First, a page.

So, my Gender & Politics class this week discussed women in military. Since 1994, women’s roles have been dramatically expanded and the only area they are not allowed now is ground combat (they can kill the enemy directly all they want from air and sea). I don’t think there’s going to be any changes here particularly soon, but my guess is that those who are all concerned about womens’ upper-body strength and privacy and “hygiene” issues will discover they are wrong when this change does come. It seems to me that whenever there’s a change that is going to upset a tradition-bound status quo, the naysayers go on and on about how it’s just going to ruin everything, but it never actually seems to after the fact.
The same day we discussed women and combat, there was this AP report that the Marine Corps is adapting to the end of DADT just fine, and lo and behold, the Marines remain an effective fighting force. This case is particularly notable as the Marine Commandant just months ago was arguing about how difficult this would be for the Marines:
Marine Gen. James F. Amos, the face of opposition in the military to lifting the ban on gays serving openly, now acknowledges his concern has proven unfounded that repeal would undermine the war effort. In fact, he says, Marines have embraced the change.
In an Associated Press interview, Amos called the repeal in September “a non-event.”
That is in contrast to his cautionary words to Congress in December 2010, shortly before President Barack Obama signed the repeal legislation. The ban was not lifted until this year to allow the Pentagon to prepare troops for the change.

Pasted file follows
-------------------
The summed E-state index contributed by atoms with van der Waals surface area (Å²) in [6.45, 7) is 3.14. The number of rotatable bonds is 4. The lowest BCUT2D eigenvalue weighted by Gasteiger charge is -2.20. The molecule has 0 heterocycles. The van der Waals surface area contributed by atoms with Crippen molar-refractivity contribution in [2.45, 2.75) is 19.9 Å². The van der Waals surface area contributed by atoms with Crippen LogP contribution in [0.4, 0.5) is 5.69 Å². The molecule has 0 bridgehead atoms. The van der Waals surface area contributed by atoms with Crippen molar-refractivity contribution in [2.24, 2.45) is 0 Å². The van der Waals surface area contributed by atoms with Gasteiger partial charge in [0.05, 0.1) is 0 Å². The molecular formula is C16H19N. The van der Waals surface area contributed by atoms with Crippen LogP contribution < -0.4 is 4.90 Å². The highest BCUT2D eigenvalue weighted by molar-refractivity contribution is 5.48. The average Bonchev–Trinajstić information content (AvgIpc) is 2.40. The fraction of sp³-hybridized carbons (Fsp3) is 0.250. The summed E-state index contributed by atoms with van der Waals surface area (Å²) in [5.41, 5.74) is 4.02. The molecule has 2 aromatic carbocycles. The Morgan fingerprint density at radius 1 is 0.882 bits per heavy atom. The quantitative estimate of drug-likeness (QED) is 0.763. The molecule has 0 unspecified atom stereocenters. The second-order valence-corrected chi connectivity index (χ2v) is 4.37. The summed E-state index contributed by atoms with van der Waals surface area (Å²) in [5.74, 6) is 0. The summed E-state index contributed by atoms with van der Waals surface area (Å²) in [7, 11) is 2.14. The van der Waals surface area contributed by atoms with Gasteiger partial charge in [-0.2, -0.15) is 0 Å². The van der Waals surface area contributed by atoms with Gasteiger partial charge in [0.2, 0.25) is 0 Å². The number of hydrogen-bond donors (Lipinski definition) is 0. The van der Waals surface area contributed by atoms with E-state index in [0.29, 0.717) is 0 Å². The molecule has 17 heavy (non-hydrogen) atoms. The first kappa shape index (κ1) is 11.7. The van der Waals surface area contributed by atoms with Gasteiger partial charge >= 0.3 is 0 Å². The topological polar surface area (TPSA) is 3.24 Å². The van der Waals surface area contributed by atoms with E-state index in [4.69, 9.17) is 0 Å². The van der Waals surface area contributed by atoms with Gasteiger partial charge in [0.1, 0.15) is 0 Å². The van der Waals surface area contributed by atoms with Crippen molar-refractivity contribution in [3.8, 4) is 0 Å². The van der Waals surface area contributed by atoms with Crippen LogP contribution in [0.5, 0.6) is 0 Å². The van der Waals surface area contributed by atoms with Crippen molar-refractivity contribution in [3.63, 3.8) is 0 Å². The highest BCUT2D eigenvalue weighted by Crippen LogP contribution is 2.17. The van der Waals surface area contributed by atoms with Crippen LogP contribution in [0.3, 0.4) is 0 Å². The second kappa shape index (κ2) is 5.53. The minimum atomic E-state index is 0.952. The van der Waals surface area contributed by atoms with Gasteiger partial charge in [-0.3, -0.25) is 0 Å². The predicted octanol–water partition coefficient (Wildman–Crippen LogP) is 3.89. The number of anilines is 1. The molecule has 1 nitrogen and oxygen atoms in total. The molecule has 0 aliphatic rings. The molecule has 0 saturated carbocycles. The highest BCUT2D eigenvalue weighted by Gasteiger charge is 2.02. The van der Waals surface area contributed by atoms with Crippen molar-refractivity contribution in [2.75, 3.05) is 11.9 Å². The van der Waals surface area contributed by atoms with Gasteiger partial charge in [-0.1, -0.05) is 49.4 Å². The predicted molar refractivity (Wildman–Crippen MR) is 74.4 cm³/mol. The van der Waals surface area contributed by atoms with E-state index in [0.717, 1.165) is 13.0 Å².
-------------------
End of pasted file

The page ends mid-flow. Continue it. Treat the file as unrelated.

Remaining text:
“Successfully implementing repeal and assimilating openly homosexual Marines into the tightly woven fabric of our combat units has strong potential for disruption at the small unit level as it will no doubt divert leadership attention away from an almost singular focus on preparing units for combat,” Amos testified. Still, he said at the time that if the law were changed, it would be faithfully followed by Marines.
He now sees no sign of disruption in the ranks — even on the front lines.
So, obviously Amos was wrong. Kudos to him for stepping up and admitting it. But, in thinking about this in the context of the earlier racial and gender integration of the military– not to mention the opposition it seems that any major progressive change always receives– I started wondering: are they naysayers every right? Seriously, think about all the gloom and doom predictions that always occur when we first allow women to do X. These days, the gloom and doom seems to come from allowing gays to do X (e.g., somehow my traditional marriage will be devalued– and maybe even crumble apart) if gay couples are allowed to get married. Even more broadly, I’m sure that some times those who predict all sorts of bad things will happen from a new social policy are right, I just cannot think of any actual examples.